A series of impressions
Seven budding artists showcase their works at the Vinyasa Art Gallery
"Landscape": oil on canvas by C. Purushothaman
THEY ARE young, creative, experimental and most important, raring to take off in the world of art. They are a group of seven. The number is a mystical one in religious tradition, either east or west. The coming together of the seven aspiring artists, who have freshly graduated from the Government College of Fine Arts, Chennai, to put up a collective show at Vinyasa Art Gallery, is reflective of the ebullient talent that now wants to be given a free rein.
The inventive and imaginative pulse of the seven artists manifests in the variety of genres and media they have chosen to work with. The artists are S. Kalaiselvan, R. Magesh, C. Purushothaman, Rukmini Thiagarajan, S.P. Saravanan, S. Sureshkumar and Vinay.
Exploring formal elements
The thread of commonality running through the group show, which besides making each frame distinct, is their exploration of formal elements. Kalaiselvan's works are invested with energies of vibrant hues that cover a range from dramatic to cool deep colours. His brushstrokes exhibit naοve spontaneity and painstakingly worked out decorative details that are mannered and stereotypical a feature that once made the Madras Art Movement distinct. His themes range from nudes to landscapes, iconic Ganeshas to representation of life underwater.
Firm brush strokes
Purushothaman's urbanscapes profile the congestion and crowded narrow lanes and are marked by his firm calculated brush work. They are bold and defined with Gauginesque echoes particularly in their definition of broad planes and arbitrary colours.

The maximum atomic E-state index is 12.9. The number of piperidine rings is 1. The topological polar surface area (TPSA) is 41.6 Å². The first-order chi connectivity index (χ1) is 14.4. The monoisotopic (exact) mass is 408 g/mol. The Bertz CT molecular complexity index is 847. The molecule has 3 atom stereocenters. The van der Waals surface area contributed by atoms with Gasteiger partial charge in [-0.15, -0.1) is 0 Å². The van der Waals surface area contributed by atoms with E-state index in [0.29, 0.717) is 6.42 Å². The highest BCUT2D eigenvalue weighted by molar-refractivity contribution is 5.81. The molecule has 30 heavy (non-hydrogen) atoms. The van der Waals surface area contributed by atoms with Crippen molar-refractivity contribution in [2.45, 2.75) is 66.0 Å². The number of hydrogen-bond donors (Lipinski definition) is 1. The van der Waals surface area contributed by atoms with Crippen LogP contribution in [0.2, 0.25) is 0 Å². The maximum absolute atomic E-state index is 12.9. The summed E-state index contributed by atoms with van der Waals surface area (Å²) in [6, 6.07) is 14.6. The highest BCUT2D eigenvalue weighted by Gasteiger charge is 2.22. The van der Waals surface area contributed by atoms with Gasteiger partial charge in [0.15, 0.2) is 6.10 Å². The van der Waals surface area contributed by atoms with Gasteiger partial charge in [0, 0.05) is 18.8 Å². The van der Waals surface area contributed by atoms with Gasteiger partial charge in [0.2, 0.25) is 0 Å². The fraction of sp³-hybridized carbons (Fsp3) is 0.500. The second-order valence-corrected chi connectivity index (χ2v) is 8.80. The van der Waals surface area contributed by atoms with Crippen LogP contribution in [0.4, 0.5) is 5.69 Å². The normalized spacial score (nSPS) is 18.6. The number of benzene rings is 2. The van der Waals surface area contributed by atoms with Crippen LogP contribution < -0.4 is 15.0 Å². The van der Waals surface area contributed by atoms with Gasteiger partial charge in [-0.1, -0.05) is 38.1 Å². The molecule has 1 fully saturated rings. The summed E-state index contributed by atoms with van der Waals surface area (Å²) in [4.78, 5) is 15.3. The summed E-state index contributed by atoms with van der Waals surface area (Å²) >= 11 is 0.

Magesh's single canvas of `Nude' is interesting in its expressionistic distortion and acidic colours. Rukmini's abstractions are evocative of human forms manipulated crisply through line and colours. Though she professes to think in colours and line takes a secondary role, the colours hardly impress or communicate audibly in her abstracts.
Saravanan's works defy definition of either sculpture or installation but are in the nature of assemblages clinically enclosed in glass-fronted boxes coloured brightly. The artist's idea of juxtaposing mundane materials such as utensil cleaners and metal rods, with a red cloth to signal danger though not entirely new or innovative, has nevertheless been inscribed with his concepts by mediating through them to make it intense and deeply experiential. His works are expressionistic and absorbing, drawing the viewer to its vortex through his philosophy emanating from social matrix. Saravanan clarifies by his comment "life and its trials have had a deep impact on my thought."
Suresh's abstracts are thought provoking in their distinct forms, colours and shapes. A complexity underscores all his canvases painstakingly worked out in terms of simulated and real textures. He has skilfully juxtaposed the real and the painted to trick the eye, inviting a closer inspection of his works. Suresh has deployed the idea of a collage but translated it into paint, marking them with calculated geometry and growing organic forms. His canvases vibrate with vitality bound together with strong defining black lines.
"Experiment 1"... a mixed media by S.Sureshkumar
Vinay's works are lyrically linear. The artist has explored every nuance of this versatile and poetic element to visualise a rural subject. Line in every manifestation finds an expression from dots to slash to curvilinear and geometric configurations. Reinforcing the linearity are the flat areas of brilliant and contrasting colours.
Though loads of talent, skill and innovation underpin the works of these young artists, echoes of the pioneers of the Madras Art Movement reverberate with obvious intensity as one reads Adimoolam, Bhaskaran, Santhanaraj or Munuswamy in nearly all their works. The exhibition is on at Vinyasa Art Gallery, the Music Academy premises, TTK Road, till September 30.
ASHRAFI. S. BHAGAT
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